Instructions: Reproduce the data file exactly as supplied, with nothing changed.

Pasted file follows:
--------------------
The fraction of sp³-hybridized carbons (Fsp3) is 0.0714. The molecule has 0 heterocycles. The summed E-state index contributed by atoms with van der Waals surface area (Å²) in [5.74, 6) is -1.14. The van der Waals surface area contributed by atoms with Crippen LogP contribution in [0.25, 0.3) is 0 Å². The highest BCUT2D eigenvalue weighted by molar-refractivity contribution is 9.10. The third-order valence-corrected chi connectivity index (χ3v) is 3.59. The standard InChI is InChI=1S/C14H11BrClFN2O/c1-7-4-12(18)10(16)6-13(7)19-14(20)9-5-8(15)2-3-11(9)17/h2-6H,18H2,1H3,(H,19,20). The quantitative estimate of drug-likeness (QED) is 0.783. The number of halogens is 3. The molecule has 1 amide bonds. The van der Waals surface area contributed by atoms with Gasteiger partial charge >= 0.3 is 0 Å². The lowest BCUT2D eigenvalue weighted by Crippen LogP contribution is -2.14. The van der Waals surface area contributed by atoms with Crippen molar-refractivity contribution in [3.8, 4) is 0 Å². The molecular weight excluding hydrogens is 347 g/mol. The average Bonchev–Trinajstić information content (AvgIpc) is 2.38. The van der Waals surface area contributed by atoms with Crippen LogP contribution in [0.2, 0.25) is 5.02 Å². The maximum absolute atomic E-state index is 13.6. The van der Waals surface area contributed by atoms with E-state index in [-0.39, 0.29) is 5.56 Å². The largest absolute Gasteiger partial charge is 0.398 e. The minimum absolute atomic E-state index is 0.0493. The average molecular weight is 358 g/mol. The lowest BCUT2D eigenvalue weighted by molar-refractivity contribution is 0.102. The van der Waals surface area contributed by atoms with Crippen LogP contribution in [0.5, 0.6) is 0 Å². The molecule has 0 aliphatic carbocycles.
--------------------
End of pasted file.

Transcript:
The fraction of sp³-hybridized carbons (Fsp3) is 0.0714. The molecule has 0 heterocycles. The summed E-state index contributed by atoms with van der Waals surface area (Å²) in [5.74, 6) is -1.14. The van der Waals surface area contributed by atoms with Crippen LogP contribution in [0.25, 0.3) is 0 Å². The highest BCUT2D eigenvalue weighted by molar-refractivity contribution is 9.10. The third-order valence-corrected chi connectivity index (χ3v) is 3.59. The standard InChI is InChI=1S/C14H11BrClFN2O/c1-7-4-12(18)10(16)6-13(7)19-14(20)9-5-8(15)2-3-11(9)17/h2-6H,18H2,1H3,(H,19,20). The quantitative estimate of drug-likeness (QED) is 0.783. The number of halogens is 3. The molecule has 1 amide bonds. The van der Waals surface area contributed by atoms with Gasteiger partial charge >= 0.3 is 0 Å². The lowest BCUT2D eigenvalue weighted by Crippen LogP contribution is -2.14. The van der Waals surface area contributed by atoms with Crippen molar-refractivity contribution in [3.8, 4) is 0 Å². The molecular weight excluding hydrogens is 347 g/mol. The average Bonchev–Trinajstić information content (AvgIpc) is 2.38. The van der Waals surface area contributed by atoms with Crippen LogP contribution in [0.2, 0.25) is 5.02 Å². The maximum absolute atomic E-state index is 13.6. The van der Waals surface area contributed by atoms with E-state index in [-0.39, 0.29) is 5.56 Å². The largest absolute Gasteiger partial charge is 0.398 e. The minimum absolute atomic E-state index is 0.0493. The average molecular weight is 358 g/mol. The lowest BCUT2D eigenvalue weighted by molar-refractivity contribution is 0.102. The van der Waals surface area contributed by atoms with Crippen LogP contribution in [0.5, 0.6) is 0 Å². The molecule has 0 aliphatic carbocycles.